The following image shows the WPS Request Builder running the gs:helloWPS process. Enter the desired parameter and click on Execute process to run it. A window with the expected result should appear.


WPS Request Builder, showing gs:HelloWPS process parameters

Accepting or returning raw data

The basic GeoServer WPS architecture is meant to offload and centralize input decoding and output encoding, leaving the processes to work against Java objects, and automatically creating new input and output types for all processes as soon as a new matching PPIO is registered.

It is however also possible to leave the process to accept both raw inputs and outputs, and do the parsing encoding itself. This suits well binding to external network or command line tools that are already doing parsing and encoding as their normal activities.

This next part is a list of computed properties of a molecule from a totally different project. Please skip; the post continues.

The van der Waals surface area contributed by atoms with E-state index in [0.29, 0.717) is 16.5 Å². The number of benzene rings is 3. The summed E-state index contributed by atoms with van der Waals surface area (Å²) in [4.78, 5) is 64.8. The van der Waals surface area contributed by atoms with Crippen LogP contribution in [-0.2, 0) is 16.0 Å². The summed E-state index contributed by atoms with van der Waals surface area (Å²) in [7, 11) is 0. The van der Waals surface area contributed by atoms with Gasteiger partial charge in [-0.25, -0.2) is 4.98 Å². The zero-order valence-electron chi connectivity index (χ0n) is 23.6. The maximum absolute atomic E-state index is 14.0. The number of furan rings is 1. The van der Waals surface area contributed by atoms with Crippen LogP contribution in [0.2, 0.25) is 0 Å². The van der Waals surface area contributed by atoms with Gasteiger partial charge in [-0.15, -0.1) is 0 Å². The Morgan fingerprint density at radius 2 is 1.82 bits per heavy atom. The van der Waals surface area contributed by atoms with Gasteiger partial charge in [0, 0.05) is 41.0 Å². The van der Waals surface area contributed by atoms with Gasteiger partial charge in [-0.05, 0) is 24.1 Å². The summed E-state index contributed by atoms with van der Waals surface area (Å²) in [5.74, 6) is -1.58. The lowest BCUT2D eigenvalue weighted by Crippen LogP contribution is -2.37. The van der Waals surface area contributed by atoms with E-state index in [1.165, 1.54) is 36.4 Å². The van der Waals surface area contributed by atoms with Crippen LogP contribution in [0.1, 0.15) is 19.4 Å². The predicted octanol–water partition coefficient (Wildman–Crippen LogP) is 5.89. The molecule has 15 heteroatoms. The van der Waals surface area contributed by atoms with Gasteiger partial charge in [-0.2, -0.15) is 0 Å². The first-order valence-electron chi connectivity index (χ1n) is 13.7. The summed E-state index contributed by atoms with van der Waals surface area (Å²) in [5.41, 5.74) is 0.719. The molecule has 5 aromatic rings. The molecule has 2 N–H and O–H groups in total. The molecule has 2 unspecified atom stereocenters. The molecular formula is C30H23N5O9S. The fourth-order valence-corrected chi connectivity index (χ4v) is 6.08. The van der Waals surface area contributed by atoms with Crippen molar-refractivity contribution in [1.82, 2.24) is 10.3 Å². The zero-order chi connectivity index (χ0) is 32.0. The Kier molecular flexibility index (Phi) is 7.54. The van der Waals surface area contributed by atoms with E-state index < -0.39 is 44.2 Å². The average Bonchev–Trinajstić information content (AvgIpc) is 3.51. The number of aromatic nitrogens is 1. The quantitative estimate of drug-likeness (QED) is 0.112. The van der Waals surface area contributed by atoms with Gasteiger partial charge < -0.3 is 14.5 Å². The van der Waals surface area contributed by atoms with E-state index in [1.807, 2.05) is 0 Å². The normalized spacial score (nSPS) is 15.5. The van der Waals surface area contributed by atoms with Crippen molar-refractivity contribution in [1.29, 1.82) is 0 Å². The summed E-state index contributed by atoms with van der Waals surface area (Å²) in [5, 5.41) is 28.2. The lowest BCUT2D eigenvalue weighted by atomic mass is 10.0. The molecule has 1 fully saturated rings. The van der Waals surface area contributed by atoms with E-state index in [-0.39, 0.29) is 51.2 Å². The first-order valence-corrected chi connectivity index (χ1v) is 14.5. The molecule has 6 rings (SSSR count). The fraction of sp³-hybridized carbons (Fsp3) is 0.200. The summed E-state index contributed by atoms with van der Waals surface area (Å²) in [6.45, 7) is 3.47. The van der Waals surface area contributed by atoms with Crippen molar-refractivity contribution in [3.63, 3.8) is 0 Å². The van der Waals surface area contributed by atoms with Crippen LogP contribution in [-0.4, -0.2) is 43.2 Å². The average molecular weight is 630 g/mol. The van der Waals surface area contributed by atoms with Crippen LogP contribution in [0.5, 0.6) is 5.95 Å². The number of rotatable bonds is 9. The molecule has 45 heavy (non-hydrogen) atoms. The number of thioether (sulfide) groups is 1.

Raw inputs and outputs are represented by the RawData interface:

public interface RawData {

     * Returns the mime type of the stream's contents
     * @return
    public String getMimeType();

     * Gives access to the raw data contents.
     * @return
     * @throws FileNotFoundException
    public InputStream getInputStream() throws IOException;

     * Optional field for output raw data, used by
     * WPS to generate a file extension
     * @return
    public String getFileExtension();

As an input, the RawData will be provided to the process, that will discover the mimeType chosen by the user, and will get access to the raw input stream of the data. As an output, the process will return a RawData and the WPS will see what mimeType the result will be in, get access to the raw contents, and grab a file extension to build file names for the user file downloads.